UK Department for International Development A 2009 study into DFID’s evaluation reports found: Weaknesses were systemic in nature linked to top management, requiring a significant change in culture. A key overarching problem was an unduly defensive attitude to the findings from evaluation. Other detailed recommendations called for: evaluability issues to be considered at the planning stage; for training of staff; for strengthening the evidence base that underpins evaluations; and for requiring managers to make a formal response to evaluations. 13 Roger C Riddell (2009) The Quality of DFID’s Evaluation Reports and Assurance Systems. IACDI (The Independent Advisory Committee on Development Impact)
14 Five features of DFID’s approach combine to justify high ratings : Continuity of guidance from planning a project Business Case; quality assurance arrangements; evaluation policy; and evaluation training materials, with some cross referencing. Recognition that a clear logic model and results based on prior evidence strengthens the quality of project design rather than being a formality to complete a project proposal. Evaluability is assessed from several perspectives: expected impact and outcomes; strength of the evidence base; theory of change; and what arrangements are need to measure, monitor and evaluate progress and results. Documentation includes detailed descriptions, training or self-briefing materials and examples for staff to follow. There is consistency of message across planning guidance, appraisal and approval, with a detailed checklist for quality assurance. DFID – Highly rated for evaluability Source: ITAD Ltd (2014) Can we demonstrate the difference that Norwegian aid makes? An evaluation of results measurement and how this can be improved. Annex 5 (available on
DFID – Embedding Significant increase in the quantity of evaluations commissioned increased from 12 per year, prior to 2011, to an estimated 40 completed evaluations in 2013/14. The embedding process has increased the actual and potential demand. Decision to evaluate now made during the preparation of BCs. Good for programme performance, but a lack of a broader strategic focus. Depth of this capacity is less than required with 81% accredited to date only at the foundation or competent level Gaps in capacity relate to: understanding why and when to commission evaluation enhancing the contexts of evaluations and engaging stakeholders appropriately selecting and implementing appropriate evaluation approaches while ensuring reliability of data and validity of analysis reporting and presenting information in a useful and timely manner. Need to: strengthen evaluation governance; develop a DFID evaluation strategy 15 Source DFID (2014) Rapid Review of Embedding Evaluation in UK DFID Embedding: Business Cases and Evaluation advisors Since 2011: 37 advisers in a evaluation role; 150 staff accredited in evaluation and 700 people receiving basic training.
Core quality model Quality assurance Standards Perfor- mance Technical guidance How to do it Training Programme Procedures, roles & responsibilities Results & evaluability 16
DFID Learning DFID is the highest performing civil service main department for ‘learning and development’. (Cabinet Office survey) Evaluations are a key source of knowledge. 40 evaluations completed in evaluations either underway or planned as at July Annual, mid-term and project completion reviews are an under-utilised resource. Staff find it hard to identify what is important and what is irrelevant. DFID’s ability to influence has been strengthened by its investment in knowledge. Issues: Workload pressures restricts making time to learn. Staff often feel under pressure to be positive about assessing both current and future project performance. Knowledge is sometimes selectively used to support decision-making. Positive bias links to a culture where staff have often felt afraid to discuss failure. Many evaluations are not sufficiently concise or timely to affect decision-making. 17 Source: Independent Commission for Aid Impact (2014) How DFID Learns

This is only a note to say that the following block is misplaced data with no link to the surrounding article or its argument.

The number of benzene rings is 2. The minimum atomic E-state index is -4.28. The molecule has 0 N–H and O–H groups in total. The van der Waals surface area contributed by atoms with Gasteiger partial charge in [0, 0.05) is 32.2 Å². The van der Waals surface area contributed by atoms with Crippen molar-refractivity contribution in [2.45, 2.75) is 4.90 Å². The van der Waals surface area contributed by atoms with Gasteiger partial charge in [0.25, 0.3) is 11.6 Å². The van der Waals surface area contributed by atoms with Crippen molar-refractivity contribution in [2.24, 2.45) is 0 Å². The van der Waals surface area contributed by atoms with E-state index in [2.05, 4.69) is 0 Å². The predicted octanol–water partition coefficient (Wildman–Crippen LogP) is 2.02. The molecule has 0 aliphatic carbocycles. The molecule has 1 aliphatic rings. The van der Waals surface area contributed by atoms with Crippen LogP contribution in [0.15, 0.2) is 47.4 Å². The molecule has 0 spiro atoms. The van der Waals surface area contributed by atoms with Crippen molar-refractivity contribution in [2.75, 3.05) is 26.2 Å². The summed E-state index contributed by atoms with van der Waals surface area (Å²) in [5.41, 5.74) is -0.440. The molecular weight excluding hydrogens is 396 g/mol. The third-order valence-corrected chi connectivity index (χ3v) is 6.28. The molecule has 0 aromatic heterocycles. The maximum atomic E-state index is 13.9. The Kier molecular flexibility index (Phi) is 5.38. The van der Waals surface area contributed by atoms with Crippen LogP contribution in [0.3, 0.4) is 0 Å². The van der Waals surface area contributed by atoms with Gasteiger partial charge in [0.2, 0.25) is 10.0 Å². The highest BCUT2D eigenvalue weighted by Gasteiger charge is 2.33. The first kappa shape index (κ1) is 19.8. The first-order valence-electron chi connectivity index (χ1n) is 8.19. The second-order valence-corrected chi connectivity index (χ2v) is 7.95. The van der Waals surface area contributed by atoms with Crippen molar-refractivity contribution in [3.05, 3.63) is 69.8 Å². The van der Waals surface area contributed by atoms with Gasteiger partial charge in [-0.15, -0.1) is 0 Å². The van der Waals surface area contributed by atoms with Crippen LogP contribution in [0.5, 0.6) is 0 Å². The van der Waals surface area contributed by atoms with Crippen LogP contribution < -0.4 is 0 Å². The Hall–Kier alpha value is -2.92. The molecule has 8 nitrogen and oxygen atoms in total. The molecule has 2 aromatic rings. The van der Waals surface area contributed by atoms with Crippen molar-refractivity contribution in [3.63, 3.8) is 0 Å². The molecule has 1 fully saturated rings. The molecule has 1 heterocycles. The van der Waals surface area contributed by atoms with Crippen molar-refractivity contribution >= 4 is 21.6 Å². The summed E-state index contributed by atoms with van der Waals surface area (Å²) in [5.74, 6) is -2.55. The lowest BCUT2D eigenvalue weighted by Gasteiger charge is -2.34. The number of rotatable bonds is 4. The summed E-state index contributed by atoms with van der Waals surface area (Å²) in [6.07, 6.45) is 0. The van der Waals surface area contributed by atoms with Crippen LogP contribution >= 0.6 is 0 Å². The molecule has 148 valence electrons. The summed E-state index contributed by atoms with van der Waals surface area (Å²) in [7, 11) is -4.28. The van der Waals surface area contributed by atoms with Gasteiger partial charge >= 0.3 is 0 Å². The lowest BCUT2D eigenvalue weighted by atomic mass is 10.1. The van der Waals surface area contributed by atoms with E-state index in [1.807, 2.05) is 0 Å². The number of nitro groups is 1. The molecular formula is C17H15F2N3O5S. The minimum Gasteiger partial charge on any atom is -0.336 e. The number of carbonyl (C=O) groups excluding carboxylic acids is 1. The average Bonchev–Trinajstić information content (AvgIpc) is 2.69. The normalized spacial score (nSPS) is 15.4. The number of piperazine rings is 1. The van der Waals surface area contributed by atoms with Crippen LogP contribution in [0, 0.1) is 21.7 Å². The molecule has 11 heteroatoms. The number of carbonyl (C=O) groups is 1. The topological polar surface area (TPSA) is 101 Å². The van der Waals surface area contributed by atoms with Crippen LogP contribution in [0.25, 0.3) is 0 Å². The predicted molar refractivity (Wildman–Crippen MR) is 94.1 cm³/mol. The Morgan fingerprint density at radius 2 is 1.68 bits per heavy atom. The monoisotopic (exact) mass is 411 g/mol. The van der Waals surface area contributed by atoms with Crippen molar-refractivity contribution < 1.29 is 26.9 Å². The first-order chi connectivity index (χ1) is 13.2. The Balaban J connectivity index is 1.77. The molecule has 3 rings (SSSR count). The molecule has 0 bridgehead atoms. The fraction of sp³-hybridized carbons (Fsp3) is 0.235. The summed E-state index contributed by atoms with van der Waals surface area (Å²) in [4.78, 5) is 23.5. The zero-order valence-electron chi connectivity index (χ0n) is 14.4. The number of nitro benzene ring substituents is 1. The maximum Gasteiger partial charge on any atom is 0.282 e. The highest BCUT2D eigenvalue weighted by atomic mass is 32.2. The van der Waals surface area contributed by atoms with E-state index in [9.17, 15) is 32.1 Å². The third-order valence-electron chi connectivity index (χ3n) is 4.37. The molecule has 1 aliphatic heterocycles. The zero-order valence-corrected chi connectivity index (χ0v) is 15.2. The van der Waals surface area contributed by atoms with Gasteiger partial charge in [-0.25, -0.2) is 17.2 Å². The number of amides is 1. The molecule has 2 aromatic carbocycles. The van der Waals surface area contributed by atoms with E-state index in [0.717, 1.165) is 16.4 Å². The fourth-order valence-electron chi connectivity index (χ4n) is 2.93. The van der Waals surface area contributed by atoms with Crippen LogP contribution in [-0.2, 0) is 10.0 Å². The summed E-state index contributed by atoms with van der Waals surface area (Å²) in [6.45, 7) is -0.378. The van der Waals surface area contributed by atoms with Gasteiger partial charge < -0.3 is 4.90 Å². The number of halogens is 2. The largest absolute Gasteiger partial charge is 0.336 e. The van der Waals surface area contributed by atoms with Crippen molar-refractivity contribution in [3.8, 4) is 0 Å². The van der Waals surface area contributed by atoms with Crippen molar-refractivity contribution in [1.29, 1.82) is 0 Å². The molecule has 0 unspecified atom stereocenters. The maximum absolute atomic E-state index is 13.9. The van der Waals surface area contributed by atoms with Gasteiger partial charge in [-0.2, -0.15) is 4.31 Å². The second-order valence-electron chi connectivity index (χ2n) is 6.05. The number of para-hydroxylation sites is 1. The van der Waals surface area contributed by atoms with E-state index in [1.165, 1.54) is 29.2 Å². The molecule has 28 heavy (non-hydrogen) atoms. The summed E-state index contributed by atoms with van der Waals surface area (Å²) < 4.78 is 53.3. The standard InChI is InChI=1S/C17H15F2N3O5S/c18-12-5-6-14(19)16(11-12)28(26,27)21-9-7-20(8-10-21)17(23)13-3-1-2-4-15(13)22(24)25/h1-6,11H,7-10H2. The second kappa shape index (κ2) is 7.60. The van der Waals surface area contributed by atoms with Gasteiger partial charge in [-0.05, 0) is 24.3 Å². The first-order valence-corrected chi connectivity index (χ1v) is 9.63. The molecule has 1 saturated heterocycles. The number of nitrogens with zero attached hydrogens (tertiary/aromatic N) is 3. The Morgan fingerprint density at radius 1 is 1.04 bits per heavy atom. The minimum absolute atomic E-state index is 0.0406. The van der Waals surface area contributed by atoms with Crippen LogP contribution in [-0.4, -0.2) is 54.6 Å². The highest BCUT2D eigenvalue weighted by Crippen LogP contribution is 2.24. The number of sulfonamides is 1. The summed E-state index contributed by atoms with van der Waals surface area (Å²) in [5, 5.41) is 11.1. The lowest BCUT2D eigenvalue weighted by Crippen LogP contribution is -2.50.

UK – National Audit Office Findings Significant spend Coverage incomplete Rationale for what the government evaluates is unclear. Evaluations often not robust enough to reliably identify the impact. Learning not used to improve impact and cost- effectiveness. Recommendations 18 £44m spent on government evaluation in Estimated 102 FTE staff working on evaluation in the government Plan evaluation when designing all new policies. Design policy implementation to facilitate robust evaluation. Departments to make data available to independent evaluators for research purposes. Source NAO (2014) Evaluation in Government
Results system or results culture? 19 But these should not be mistaken for an evaluative culture. Indeed, on their own, they can become a burdensome system that does not help management at all. Many organizations have systems of results A results-based planning system with results frameworks for programmes. Results monitoring systems in place generating results data. Evaluations undertaken to assess the results achieved by an evaluation unit. Reporting systems in place providing data on the results achieved. Mayne, John (2008) Building an evaluative culture for effective evaluation and results management. Institutional Learning and Change (ILAC) Initiative Brief 20. CGIAR 4 p
Measures to foster an evaluative culture 20 Leadership Demonstrated senior management leadership and commitment Regular informed demand for results information Building capacity for results measurement and results management Establishing and communicating a clear role and responsibilities for results management Organisational support structures Supportive organizational incentives Supportive organizational systems, practices and procedures An outcome-oriented and supportive accountability regime Learning-focused evaluation and monitoring A learning focus Building in learning Tolerating and learning from mistakes Mayne, John (2008) Building an evaluative culture for effective evaluation and results management. Institutional Learning and Change (ILAC) Initiative Brief 20. CGIAR
Conclusions – taking a positive view Evaluation only one source of information alongside research and implementation experience. ECD needs to inform how these work together. Quality evaluation is built on quality planning. ECD needs to be linked to better planning systems. Technical skills are necessary but are not sufficient. Effective evaluation will be determined by the culture and incentives in the organisation. ECD is a journey, not a destination. Systems are not static; they need continual review, learning and revision. There is no simple solution but rather systems need to be introduced, used, tested, reviewed and then updated in a rolling cycle. 21